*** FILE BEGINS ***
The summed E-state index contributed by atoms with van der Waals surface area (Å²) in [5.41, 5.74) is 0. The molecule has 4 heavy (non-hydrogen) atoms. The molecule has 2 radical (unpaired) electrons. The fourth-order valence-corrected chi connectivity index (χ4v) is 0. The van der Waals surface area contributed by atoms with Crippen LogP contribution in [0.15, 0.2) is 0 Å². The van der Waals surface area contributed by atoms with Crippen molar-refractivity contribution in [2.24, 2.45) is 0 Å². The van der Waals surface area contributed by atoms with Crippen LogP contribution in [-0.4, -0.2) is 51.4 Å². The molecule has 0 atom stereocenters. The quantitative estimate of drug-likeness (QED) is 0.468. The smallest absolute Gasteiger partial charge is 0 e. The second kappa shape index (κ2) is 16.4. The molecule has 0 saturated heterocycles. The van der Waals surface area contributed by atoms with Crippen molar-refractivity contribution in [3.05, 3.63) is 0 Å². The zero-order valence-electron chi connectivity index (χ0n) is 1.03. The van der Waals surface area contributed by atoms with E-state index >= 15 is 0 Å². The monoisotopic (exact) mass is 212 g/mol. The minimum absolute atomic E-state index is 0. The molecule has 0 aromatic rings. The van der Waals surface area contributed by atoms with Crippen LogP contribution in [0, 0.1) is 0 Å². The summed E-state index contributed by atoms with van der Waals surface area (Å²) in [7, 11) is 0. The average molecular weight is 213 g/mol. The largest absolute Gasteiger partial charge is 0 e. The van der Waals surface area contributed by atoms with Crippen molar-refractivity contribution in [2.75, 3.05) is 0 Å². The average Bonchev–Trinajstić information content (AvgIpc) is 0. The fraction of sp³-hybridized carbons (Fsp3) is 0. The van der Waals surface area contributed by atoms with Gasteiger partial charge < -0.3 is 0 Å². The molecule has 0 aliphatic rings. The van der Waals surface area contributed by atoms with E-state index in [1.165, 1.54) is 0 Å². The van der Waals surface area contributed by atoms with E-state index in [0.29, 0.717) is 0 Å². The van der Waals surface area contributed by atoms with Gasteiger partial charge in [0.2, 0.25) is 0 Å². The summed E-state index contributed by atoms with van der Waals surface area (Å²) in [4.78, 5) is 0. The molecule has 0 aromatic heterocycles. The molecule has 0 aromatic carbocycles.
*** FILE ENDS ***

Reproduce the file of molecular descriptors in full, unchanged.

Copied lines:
The summed E-state index contributed by atoms with van der Waals surface area (Å²) in [5.41, 5.74) is 0. The molecule has 4 heavy (non-hydrogen) atoms. The molecule has 2 radical (unpaired) electrons. The fourth-order valence-corrected chi connectivity index (χ4v) is 0. The van der Waals surface area contributed by atoms with Crippen LogP contribution in [0.15, 0.2) is 0 Å². The van der Waals surface area contributed by atoms with Crippen molar-refractivity contribution in [2.24, 2.45) is 0 Å². The van der Waals surface area contributed by atoms with Crippen LogP contribution in [-0.4, -0.2) is 51.4 Å². The molecule has 0 atom stereocenters. The quantitative estimate of drug-likeness (QED) is 0.468. The smallest absolute Gasteiger partial charge is 0 e. The second kappa shape index (κ2) is 16.4. The molecule has 0 saturated heterocycles. The van der Waals surface area contributed by atoms with Crippen molar-refractivity contribution in [3.05, 3.63) is 0 Å². The zero-order valence-electron chi connectivity index (χ0n) is 1.03. The van der Waals surface area contributed by atoms with E-state index >= 15 is 0 Å². The monoisotopic (exact) mass is 212 g/mol. The minimum absolute atomic E-state index is 0. The molecule has 0 aromatic rings. The van der Waals surface area contributed by atoms with Crippen LogP contribution in [0, 0.1) is 0 Å². The summed E-state index contributed by atoms with van der Waals surface area (Å²) in [7, 11) is 0. The average molecular weight is 213 g/mol. The largest absolute Gasteiger partial charge is 0 e. The van der Waals surface area contributed by atoms with Crippen molar-refractivity contribution in [2.75, 3.05) is 0 Å². The average Bonchev–Trinajstić information content (AvgIpc) is 0. The fraction of sp³-hybridized carbons (Fsp3) is 0. The van der Waals surface area contributed by atoms with Gasteiger partial charge < -0.3 is 0 Å². The molecule has 0 aliphatic rings. The van der Waals surface area contributed by atoms with E-state index in [1.165, 1.54) is 0 Å². The van der Waals surface area contributed by atoms with E-state index in [0.29, 0.717) is 0 Å². The van der Waals surface area contributed by atoms with Gasteiger partial charge in [0.2, 0.25) is 0 Å². The summed E-state index contributed by atoms with van der Waals surface area (Å²) in [4.78, 5) is 0. The molecule has 0 aromatic heterocycles. The molecule has 0 aromatic carbocycles.